Let’s take a look again at the original question: what is the essence of Russia’s inheritance? It is quite clear that this tradition (i.e. the best of it) includes both liberal and conservative elements, and that it is, for the most part, free of ideology. This can be seen sufficiently clearly from looking at the statements of such philosophers as Berdyaev, Solovyov and Ilyin, who both in the U.S. and in Russia are seen as among the most important pillars of the Russian idea. It is perfectly clear that the ideas of these thinkers are not reducible either to liberalism or to conservatism according to the definitions which have been given above. Each of them, along with many other Russian thinkers of similar rank (Semyon Frank, Struve, Chicherin, Fedotov) have worldviews which contain both liberal and conservative elements.
Both Berdyaev and Solovyov are of the opinion that the liberal political order is something strictly formal. And this, in and of itself, is not a bad thing. Berdyaev in his The Philosophy of Inequality and Solovyov, in his A Critique of Abstract Principles, state that liberalism is correct in defending our rights and freedoms. But both philosophers also demonstrate that it is impossible to found these rights in a sufficiently convincing manner if one insists on remaining within the framework of secular rationalism. Solovyov is in agreement with the liberal Kant that man must never be merely a means (for society); he must be an end, even an absolute end. And yet, “only man understood as a being who participates in divinity, man in God or man as God” can be such an end. 
Let’s also not forget the position of George Fedotov, for whom the idea of freedom in the liberal (non-ideological) sense was born not during the Enlightenment, as is commonly thought, but during the Middle Ages and thanks to the Christian Church. Liberals in Russia admire Fedotov and regularly quote him, and they are right in doing so. But in absolutely no sense of the word was Fedotov a secularist.
And finally, let’s take a look at the philosopher Ivan Ilyin. On the one hand, it seems hard to imagine anyone more conservative. After all, isn’t it Ilyin who has justified an authoritarian political order for Russia? Nor is he a member of the pro-western (so-called Westernizer) school of Russian thought. Also, as distinct from Solovyov and Berdyaev, he is not particularly friendly toward Catholicism.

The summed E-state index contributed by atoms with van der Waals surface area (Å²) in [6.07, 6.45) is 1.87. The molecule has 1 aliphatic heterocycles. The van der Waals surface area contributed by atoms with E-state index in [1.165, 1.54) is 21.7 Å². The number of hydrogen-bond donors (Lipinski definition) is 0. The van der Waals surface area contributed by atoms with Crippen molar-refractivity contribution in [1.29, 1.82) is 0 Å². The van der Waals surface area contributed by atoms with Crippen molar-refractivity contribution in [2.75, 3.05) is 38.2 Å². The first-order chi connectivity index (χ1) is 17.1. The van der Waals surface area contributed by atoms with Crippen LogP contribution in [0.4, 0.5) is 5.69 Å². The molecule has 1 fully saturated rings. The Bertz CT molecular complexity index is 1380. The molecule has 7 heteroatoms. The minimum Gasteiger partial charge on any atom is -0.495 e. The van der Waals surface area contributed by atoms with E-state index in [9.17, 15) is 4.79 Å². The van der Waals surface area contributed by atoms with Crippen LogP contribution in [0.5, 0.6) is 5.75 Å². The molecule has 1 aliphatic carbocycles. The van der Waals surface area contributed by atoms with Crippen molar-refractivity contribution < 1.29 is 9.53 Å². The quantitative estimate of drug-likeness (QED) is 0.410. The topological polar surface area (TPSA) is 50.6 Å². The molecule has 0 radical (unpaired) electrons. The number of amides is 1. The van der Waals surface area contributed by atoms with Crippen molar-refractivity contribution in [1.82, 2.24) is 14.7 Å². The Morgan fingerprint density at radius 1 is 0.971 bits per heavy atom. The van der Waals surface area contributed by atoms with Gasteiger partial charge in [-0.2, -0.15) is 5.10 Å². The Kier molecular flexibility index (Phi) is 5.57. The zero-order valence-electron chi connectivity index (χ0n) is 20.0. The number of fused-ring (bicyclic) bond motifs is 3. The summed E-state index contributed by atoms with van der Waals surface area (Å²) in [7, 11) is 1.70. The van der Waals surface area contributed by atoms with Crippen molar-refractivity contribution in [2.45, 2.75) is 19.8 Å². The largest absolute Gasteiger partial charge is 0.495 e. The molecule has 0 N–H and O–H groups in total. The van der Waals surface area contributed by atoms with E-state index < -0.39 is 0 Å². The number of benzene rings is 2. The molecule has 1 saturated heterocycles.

And yet in many respects even Ilyin is a liberal. Respect for the rule of law stands right at the heart of his worldview, which sets him distinctly apart from (the more ‘romantically’ oriented) Slavophiles. Ilyin, furthermore, is one of the leading specialists in the world on Hegel and was heavily influenced by the great German philosopher. Wasn’t it Hegel, after all, who made of freedom the supreme value, “freedom as the expression of the absolute spirit”?
It is time, though, to set aside all this talk about ‘absolute spirit’ and come back down to earth. President Putin, as is well known, has considerable respect for Ivan Ilyin. We are told that Ilyin’s book, Our Tasks, is on the short list of books that have been recommended by the Kremlin. Listen to the following quote from Putin’s speech of April 25, 2005:
“State power,” wrote the great Russian philosopher Ivan Ilyin, “has its own limits defined by the fact that it is authority that reaches people from outside … State power cannot oversee and dictate the creative states of the soul and mind, the inner states of love, freedom and goodwill. The state cannot demand from its citizens faith, prayer, love, goodness and conviction. It cannot regulate scientific, religious and artistic creation … It should not intervene in moral, family and daily private life, and only when extremely necessary should it impinge on people’s economic initiative and creativity”. Let us not forget this.
As the courtroom lawyers put it: ‘I rest my case.’
 “It should be obvious to intelligent observers that the United States speaks one way and acts another. In fact, policymakers in other states have always remarked about this tendency in American foreign policy.” The Tragedy of Great Power Politics (New York: W.W. Norton, 2001), 26.
 This question has been treated brilliantly by the Canadian-American scholar Jane Jacobs in her Systems of Survival: a Dialogue on the Moral Foundations of Commerce and Politics (New York: Vintage, 1992). Jacobs makes use of, and creatively develops, ethical categories found in Plato’s Republic, and demonstrates that the ethical system of the guardians differs from the ethical system of the traders, and indeed, in a healthy society, they must in certain ways differ.
 V. S, Solovyov, Kritika otvlechenykh nachal [A Critique of Abstract Principles], cited B. N. Kozlova, “Problema poiska pravovogo ideala v diskussii liberalov V.S. Solov’eva i B. N. Chicherina” [The problem of the legal ideal in the debate between the liberals V. S. Solovev and B. N. Chicherin], Solovovievskie issledovaniia, 2013, no. 39, 65.
 George P. Fedotov, Sud’ba I grekhi rossii [The Fate and Sins of Russia], Sankt Peterburg: Sofia publishing, 1992, 275.